Guest post by postgraduate students, Fatima Shaban and Owen Mills, whose project centres on the Patrick J Monkhouse correspondence in the Manchester Guardian Archive.
My name is Owen and I’m a student at the University of Manchester currently completing my MA in Art Gallery and Museum Studies. Part of the course involves a 20-day placement, and Fatima and I were lucky enough to be chosen for the placement at the UoM Special Collections. I feel really grateful to get the opportunity to work at the John Rylands Library, it is such a valuable cultural institution in the city. I really feel a part of the history and knowledge it houses as I walk underneath its vaulted ceilings.
Our task for the placement is to examine the Guardian archives that focus on the decolonisation period in Africa. The first file I listed was correspondence between Patrick J Monkhouse and the information attachés of colonial administrations across Britain’s African territories in 1959, for the purpose of an article he was writing on the state of African Education. PJ Monkhouse, then deputy-editor, completed two spells at the Manchester Guardian throughout his life, between 1926-1936 and then 1946-1969. In this later stint he would make reporting on Africa one of the Guardian’s specialties. This effort to incorporate African correspondence was reflected by Alastair Heatherington, then editor, at Monkhouse’s retirement ceremony who complimented the outstanding work he did reporting on the Mau Mau rebellion in Kenya. AP Wadsworth would patronisingly refer to the African populations that Monkhouse committedly reported on as ‘Paddy’s Blacks.’ This offers a window into understanding how the editor of a national newspaper viewed colonised peoples.
Monkhouse’s tone in this file is quite typical of the left-wing liberal journalism of the post-war era. While he was a supporter of decolonisation and African independence, his views are very much framed within the paternalism of the British state. He believed the Britain had a moral duty educating native Africans up to the point where they could be trusted to rule themselves. He sees the empire as having a guardianship role over the people it still controlled. The file itself can also give an insight in the day-to-day operations of both the Guardian and colonial administrations.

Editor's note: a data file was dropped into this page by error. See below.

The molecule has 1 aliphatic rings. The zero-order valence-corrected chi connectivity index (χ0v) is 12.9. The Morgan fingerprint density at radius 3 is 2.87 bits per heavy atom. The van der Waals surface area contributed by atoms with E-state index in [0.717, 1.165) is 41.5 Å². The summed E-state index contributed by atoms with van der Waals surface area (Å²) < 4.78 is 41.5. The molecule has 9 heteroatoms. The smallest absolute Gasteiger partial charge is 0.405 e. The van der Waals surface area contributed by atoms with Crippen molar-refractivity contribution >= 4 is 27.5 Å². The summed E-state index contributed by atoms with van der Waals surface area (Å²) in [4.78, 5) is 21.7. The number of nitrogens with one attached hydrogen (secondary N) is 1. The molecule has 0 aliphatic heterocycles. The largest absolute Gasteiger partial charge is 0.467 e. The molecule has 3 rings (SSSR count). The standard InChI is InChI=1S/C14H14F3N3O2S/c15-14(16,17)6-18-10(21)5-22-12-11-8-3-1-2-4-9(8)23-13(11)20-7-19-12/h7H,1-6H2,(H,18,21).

Across colonial offices, both in London and the colonies, there were Africans and Europeans working within the higher levels of administration, a reflection of the late colonial period as African countries began to make stronger cases for independence. Harold Macmillan delivered his ‘Winds of Change Speech’ less than six months after Monkhouse’s article on African education, which recognised African nationalism as a political reality and thus considered independence an inevitability.
Hello, I’m Fatima and I’m also a University of Manchester Student undertaking my MA in Art Gallery and Museum Studies. This placement was my first choice for several reasons. Of course, the John Rylands Research Institute and Library is an incredible institution, housing a wealth of special collections that have been made accessible to the public. Not to mention, the beautiful Neo-gothic architecture forming the library’s entrance and the Historic Reading Room. This placement seemed to be a great opportunity to learn about the layout and methods of containing and categorising such an incredible number of books, manuscripts, objects, and pieces of art. Also, as the role involves the digital cataloguing of various files, I knew that it would also be a great chance to gain some hands-on experience in appropriately handling valuable material and in learning to organise them clearly and concisely in a digital format.
We are working on the Guardian Archive during our placement, specifically the Guardian’s West African correspondence during the period of decolonisation (c. 1953-1971). It is very exciting to be able to examine these incredible files that document such a politically significant time across West Africa. I am currently in the middle of cataloguing files recording communications between the Manchester Guardian and its Nigerian and Ghanian correspondents. The correspondence on the Manchester Guardian’s side was primarily led by Patrick J Monkhouse, according to these files, and it has been fascinating to learn more about his character by examining and following his letters to various individuals in Nigeria and Ghana. The task of categorising these files in box lists is a great opportunity to use and further develop skills in prioritising information, assessing nuances of voice and tone, conducting focused research, and contextualising surface-level information in order to generate a more thorough reading.
Another great part of my experience thus far is simply learning just how much material the library actually holds and how much has yet to be digitally archived; that is not to mention the aim to revisit files that have a digital record but which require re-evaluation through a decolonialisation lens. This is an overwhelming realisation but also an incredibly exciting one. As such, it is rewarding to know that in taking part in the Guardian Archive project, we are contributing (even if only very little) to this.
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